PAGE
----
Thursday, June 23, 2011

Navigating Duality

Susan Krieger with Lab Golden Cross TeelaThe following is an excerpt from
"Traveling Blind: Adventures in Vision with a Guide Dog by My Side"

by Susan Krieger

I am blind and I am sighted. I am often not sure of what I see. Do I see what is there? The images look so small. People on the street at any distance seem tiny to me, with thin legs that disappear in the shimmering sun. Often the people themselves disappear if they are not in my direct line of sight. Cars on the street also look tiny, like toy cars in the distance. Up close, however, they appear so large that I must take them in piece by piece: a part of a fender, the blue oval emblem that says “Ford.” Though I can no longer read the brand names, I still play the game of guessing at the makes of the cars as Teela pulls me quickly past them.

Walking down the street with her, and everywhere I go, I feel self-conscious. People see me with a large dog and they notice me. Sometimes they think I am blind and being guided by Teela. Other times they think I am sighted and training her for someone else who is blind. The uncertainty of how I am perceived makes me anxious. I must emotionally navigate my identity at the same time as I physically navigate my route.

The contradictions abound for me. For instance, I do not see well, yet I keep trying to; I look around intently with my eyes. My vision is impaired, yet I enjoy my sight. When I step outside with Teela and I am wearing my dark glasses, I am overjoyed by the images that come in through the tinted lenses by bright contrast– a white edge of a house, a light tree trunk reflecting the sunlight, a set of large bright letters against the dark background of a store awning. Although the letters look bent and broken to me, and as if they are underwater, glowing with a phosphorescent shine, to me they are beautiful, magical. I stare at these letters and I think, “I can see.” It takes many internal steps, much going over in my mind, to remind myself that I take such joy in seeing the letters precisely because I can’t see, or can’t see well. Objects that have some clarity come through the hazy confusion in front of my eyes and make me happy.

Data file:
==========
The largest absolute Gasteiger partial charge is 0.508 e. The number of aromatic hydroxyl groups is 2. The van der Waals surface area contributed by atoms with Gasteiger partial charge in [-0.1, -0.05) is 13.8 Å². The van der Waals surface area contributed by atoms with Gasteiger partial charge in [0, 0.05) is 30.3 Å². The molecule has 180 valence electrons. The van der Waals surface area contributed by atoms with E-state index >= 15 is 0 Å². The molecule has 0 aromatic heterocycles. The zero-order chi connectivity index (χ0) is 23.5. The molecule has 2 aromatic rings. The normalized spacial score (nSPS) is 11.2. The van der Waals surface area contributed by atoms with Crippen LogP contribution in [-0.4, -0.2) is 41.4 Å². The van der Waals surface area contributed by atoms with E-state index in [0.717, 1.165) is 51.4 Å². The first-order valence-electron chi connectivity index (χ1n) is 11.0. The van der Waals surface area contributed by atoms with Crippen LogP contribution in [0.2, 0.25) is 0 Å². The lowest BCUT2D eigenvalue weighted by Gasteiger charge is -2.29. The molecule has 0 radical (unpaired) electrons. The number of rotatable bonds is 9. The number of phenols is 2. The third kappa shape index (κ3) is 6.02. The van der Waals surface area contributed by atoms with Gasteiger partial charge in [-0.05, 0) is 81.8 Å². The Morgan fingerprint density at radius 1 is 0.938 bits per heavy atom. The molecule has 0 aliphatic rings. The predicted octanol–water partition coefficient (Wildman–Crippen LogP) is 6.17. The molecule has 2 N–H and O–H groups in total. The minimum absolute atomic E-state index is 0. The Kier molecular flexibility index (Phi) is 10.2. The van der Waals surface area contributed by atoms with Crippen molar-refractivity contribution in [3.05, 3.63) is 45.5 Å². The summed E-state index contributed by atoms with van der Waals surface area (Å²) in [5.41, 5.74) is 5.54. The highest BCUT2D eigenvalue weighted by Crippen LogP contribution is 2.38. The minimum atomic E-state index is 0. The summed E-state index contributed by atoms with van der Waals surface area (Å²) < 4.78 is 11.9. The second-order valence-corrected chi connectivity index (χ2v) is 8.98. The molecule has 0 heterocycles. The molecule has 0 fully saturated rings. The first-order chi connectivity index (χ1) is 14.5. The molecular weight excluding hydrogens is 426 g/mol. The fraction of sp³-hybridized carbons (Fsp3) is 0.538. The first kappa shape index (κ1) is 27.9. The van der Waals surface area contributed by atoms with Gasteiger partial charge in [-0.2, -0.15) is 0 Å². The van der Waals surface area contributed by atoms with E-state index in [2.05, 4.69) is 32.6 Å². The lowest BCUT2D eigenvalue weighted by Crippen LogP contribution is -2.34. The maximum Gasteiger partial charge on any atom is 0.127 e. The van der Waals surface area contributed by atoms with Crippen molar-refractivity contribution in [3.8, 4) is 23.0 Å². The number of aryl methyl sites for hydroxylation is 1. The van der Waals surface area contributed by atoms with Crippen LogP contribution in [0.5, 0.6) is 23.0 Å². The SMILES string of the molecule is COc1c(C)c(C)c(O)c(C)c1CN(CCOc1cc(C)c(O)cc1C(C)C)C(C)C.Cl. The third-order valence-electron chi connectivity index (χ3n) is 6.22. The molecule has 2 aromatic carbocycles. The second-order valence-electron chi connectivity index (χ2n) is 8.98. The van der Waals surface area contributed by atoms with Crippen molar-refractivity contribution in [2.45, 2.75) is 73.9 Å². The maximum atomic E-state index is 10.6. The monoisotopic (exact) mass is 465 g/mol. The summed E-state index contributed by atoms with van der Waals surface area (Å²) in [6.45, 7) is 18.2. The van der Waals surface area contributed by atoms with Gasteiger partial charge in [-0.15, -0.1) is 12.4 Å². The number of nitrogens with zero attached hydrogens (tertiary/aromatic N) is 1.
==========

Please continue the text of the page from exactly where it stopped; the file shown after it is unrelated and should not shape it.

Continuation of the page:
As I walk farther down the street, I pause to stare at a stop sign ahead. The letters on the sign’s red background waver and disappear, then come into focus; I study them with my right eye, then my left, testing my vision, as I often do—trying to determine the exact state of my sight. Which eye is better now? Which sees with more of an edge? Has my vision changed since I last looked at this sign? I continue walking past pieces of sharpness, sections of buildings and streets. I know what I am looking at generally, but if I did not, it would seem a jumble.

Traveling in my familiar neighborhood in San Francisco, much like my more distant travels, is like being in a movie that I perceive in separate frames that do not flow smoothly into one another. In this choppy movie, I focus on what lies straight ahead, trying to make it out. A small figure down the street may be a child or a dog. I tilt my head, using the different parts of my eyesight in an attempt to bring the figure into focus, though it will only become clear closer up.

Teela, stopping, points her nose toward a square object farther away. Odd-looking at a distance, it turns out to be a wheelchair that someone has left on the sidewalk. I stand beside it and examine the arm rests and wheels, taking them in one section at a time, much as I do when using a magnifier. Maybe I’ll remember what a wheelchair looks like from a distance when I next see one.

I pass the child and I wonder why I thought it was a dog. Why am I always seeing dogs? Perhaps because I overlay new objects with memories of familiar ones, making assumptions until I find out what is really there.